The following list was gathered for the program of TCG’s “Our Stories” Gala honoring Samuel L. Jackson and LaTanya Richardson Jackson on Jan. 9. If you would like to recommend a theatre artist for a future Role Call, fill out our open Google Form here.
Candrice Jones (she/her)
Hometown: Dermott, Ark.
Current Home: Little Rock, Ark.
Known for: Her play Flex, about high school girls basketball in the rural American South, had its official co-premiere at Fayetteville, Ark.’s TheatreSquared and Atlanta’s Theatrical Outfit in summer 2022, two years after a production at the Actors Theatre of Louisville’s Humana Festival of New Plays was cancelled mid-rehearsal due to COVID. Flex is slated for a production at Lincoln Center Theater this spring.
What’s next: She’s currently working on a commissioned musical with composer Randy Preston, effusing, “I’m super excited about this, as it sheds light on an issue very close to my heart and personal history: public education.”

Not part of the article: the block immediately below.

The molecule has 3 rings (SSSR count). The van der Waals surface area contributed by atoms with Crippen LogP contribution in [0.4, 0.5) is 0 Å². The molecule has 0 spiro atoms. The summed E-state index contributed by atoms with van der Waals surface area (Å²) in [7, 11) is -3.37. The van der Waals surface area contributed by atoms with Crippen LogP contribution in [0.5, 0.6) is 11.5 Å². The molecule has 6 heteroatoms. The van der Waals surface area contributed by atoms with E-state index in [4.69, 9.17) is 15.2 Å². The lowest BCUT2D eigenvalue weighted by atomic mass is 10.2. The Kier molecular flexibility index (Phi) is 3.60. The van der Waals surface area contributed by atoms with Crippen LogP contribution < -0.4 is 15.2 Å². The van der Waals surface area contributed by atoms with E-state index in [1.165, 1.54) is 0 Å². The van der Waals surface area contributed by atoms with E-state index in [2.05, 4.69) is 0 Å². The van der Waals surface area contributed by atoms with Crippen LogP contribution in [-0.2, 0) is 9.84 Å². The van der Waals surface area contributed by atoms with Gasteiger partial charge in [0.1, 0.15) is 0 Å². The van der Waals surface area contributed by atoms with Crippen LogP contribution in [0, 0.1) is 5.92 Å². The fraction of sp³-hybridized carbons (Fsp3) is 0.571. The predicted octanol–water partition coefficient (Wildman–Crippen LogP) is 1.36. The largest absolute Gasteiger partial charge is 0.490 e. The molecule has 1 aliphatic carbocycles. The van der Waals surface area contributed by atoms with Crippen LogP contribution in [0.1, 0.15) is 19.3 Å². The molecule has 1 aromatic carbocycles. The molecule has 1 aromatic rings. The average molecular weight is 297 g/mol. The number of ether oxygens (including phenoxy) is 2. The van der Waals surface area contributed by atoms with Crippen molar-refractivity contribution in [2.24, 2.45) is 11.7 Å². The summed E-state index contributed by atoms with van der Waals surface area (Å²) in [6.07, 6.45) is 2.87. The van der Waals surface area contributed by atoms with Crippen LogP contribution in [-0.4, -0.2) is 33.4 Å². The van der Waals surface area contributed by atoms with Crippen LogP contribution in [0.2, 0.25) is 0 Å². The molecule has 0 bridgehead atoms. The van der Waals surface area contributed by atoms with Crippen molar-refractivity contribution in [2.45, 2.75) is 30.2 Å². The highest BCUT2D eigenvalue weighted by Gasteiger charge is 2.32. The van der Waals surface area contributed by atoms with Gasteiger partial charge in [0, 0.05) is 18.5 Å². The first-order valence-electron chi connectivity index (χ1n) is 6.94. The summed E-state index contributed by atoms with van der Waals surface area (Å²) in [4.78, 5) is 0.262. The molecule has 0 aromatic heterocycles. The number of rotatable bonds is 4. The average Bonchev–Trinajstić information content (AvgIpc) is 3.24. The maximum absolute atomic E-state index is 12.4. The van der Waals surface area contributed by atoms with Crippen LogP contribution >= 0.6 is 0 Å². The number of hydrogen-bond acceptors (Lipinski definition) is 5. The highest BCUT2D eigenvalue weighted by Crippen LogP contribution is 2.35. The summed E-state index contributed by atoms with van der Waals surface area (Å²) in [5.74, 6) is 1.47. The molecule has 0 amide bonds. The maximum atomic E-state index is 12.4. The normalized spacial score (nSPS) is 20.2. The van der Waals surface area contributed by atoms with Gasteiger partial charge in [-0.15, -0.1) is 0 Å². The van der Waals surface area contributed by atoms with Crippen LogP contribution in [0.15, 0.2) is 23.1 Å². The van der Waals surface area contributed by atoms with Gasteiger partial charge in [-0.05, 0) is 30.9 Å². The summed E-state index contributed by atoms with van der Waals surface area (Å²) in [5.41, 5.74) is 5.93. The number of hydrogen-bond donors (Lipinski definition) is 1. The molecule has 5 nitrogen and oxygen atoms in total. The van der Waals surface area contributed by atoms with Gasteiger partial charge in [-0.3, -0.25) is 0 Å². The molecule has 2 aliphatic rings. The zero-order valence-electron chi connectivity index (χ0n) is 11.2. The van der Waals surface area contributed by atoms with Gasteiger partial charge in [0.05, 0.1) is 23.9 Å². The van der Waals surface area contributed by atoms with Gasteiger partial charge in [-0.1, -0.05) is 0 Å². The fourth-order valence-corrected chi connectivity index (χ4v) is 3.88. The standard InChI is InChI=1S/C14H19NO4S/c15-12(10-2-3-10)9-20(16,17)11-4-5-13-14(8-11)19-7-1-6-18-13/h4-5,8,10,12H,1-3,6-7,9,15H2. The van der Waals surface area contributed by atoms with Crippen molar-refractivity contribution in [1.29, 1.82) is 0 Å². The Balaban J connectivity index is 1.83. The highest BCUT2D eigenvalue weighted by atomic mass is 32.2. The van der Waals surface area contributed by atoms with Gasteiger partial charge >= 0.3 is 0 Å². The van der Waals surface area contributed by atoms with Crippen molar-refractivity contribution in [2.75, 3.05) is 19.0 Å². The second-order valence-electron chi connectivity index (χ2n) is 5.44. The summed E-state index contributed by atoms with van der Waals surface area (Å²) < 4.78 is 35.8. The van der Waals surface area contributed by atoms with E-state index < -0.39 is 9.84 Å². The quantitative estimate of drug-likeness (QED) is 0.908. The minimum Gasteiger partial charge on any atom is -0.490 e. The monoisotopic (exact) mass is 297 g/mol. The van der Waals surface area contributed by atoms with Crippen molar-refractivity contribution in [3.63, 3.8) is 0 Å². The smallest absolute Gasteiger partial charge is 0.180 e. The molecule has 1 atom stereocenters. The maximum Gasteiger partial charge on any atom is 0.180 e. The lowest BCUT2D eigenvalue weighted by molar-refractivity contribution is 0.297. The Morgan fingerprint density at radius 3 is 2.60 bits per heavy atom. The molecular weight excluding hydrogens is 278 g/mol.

What makes her special: Delicia Turner Sonnenberg, who directed Flex both in Louisville and in Fayetteville, characterized Jones’s writing as “bold, with rich characters. Her use of language is beautiful and poetic, even when it’s in everyday vernacular. Her sense of rhythm is like magic. Words I would use to describe her work: fierce, brave, honest, poetic, funny, sexy.”
Tell the stories: Growing up in the rural South, Jones found her “first sanctuary” in basketball, and later felt a similar welcome in the theatre, where she saw “people tell personal stories, seemingly careless of the judgment of others.” That’s an energy she sustains not only in making her own work but by serving on panels to select plays for awards or other opportunities, which exposes her to new writing; she named Anchuli Felicia King, Zola Dee, Minghao Tu, and Lester Eugene Mayers as writers whose work she has found especially exciting.
Christopher Rudd (he/him)
Hometown: Born in Kingston, Jamaica, raised in Miami
Current Home: New York City